Growing up, I used to watch those compilations of commercials television networks would throw together to cheaply fill airtime: America’s Funniest Commercials, Coolest Commercials of the Year, The Most Inexplicable Foreign Commercials You’ve Ever Seen. This speaks not only to how boring a childhood I must otherwise have had, but to how many advertisements really do, if looked at from the right angle, contain a kernel of creative value. The Cannes Lions International Festival of Creativity, the world advertising industry’s biggest gathering, recently anointed a few of 2012–13’s commercials as worth watching on purpose. You can watch 21 of them on Adweek’s website (though be warned that they unforgivably put each video on a separate page). At the top you’ll find the first, Melbourne Metro’s train-safety spot “Dumb Ways to Die.”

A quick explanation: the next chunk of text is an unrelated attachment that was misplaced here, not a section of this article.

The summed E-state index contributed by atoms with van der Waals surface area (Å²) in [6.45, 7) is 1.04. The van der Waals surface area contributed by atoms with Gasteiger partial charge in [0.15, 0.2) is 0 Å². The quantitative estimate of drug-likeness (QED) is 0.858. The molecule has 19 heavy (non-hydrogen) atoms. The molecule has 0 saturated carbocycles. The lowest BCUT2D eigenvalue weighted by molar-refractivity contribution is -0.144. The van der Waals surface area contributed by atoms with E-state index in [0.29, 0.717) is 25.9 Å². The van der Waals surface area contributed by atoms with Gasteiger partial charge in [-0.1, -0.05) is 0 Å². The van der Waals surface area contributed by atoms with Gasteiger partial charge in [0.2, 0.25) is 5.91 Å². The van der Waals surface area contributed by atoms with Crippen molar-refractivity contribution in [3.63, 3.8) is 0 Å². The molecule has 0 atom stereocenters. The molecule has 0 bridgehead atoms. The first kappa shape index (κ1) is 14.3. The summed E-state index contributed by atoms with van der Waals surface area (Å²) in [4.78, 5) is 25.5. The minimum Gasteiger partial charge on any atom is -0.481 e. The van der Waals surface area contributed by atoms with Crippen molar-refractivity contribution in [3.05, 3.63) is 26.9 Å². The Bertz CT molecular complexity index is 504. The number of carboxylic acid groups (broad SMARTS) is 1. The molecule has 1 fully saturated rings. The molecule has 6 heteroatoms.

You may have encountered it before, when it went mildly viral due to not only its sheer macabre cuteness, but presumably public shock at seeing a transit agency commission something entertaining. I’ve certainly seen many a tin-eared pitch by the Metro in my own city, Los Angeles. I’ve also seen stubby Smart Fortwos sprout up like mobile mushrooms here, and the ad just above by Bigfish Filmproduction tells me why by labeling it “the ultimate city car” — and underscoring the point by showing just how poorly it fares out in the wilderness. Below, you’ll find a commercial for a brand that hardly needs advertisement: Leica. It trades on the rich history of the Leica camera, but tells it from the point of view of the camera itself, shooting in the style of a classic World War II film. (If it stirs you to learn more, consider reading “Candid Camera,” Anthony Lane’s meditation on the Leica for the New Yorker.)
H/T Kim L.
Colin Marshall hosts and produces Notebook on Cities and Culture and writes essays on literature, film, cities, Asia, and aesthetics. He’s at work on a book about Los Angeles, A Los Angeles Primer. Follow him on Twitter at @colinmarshall.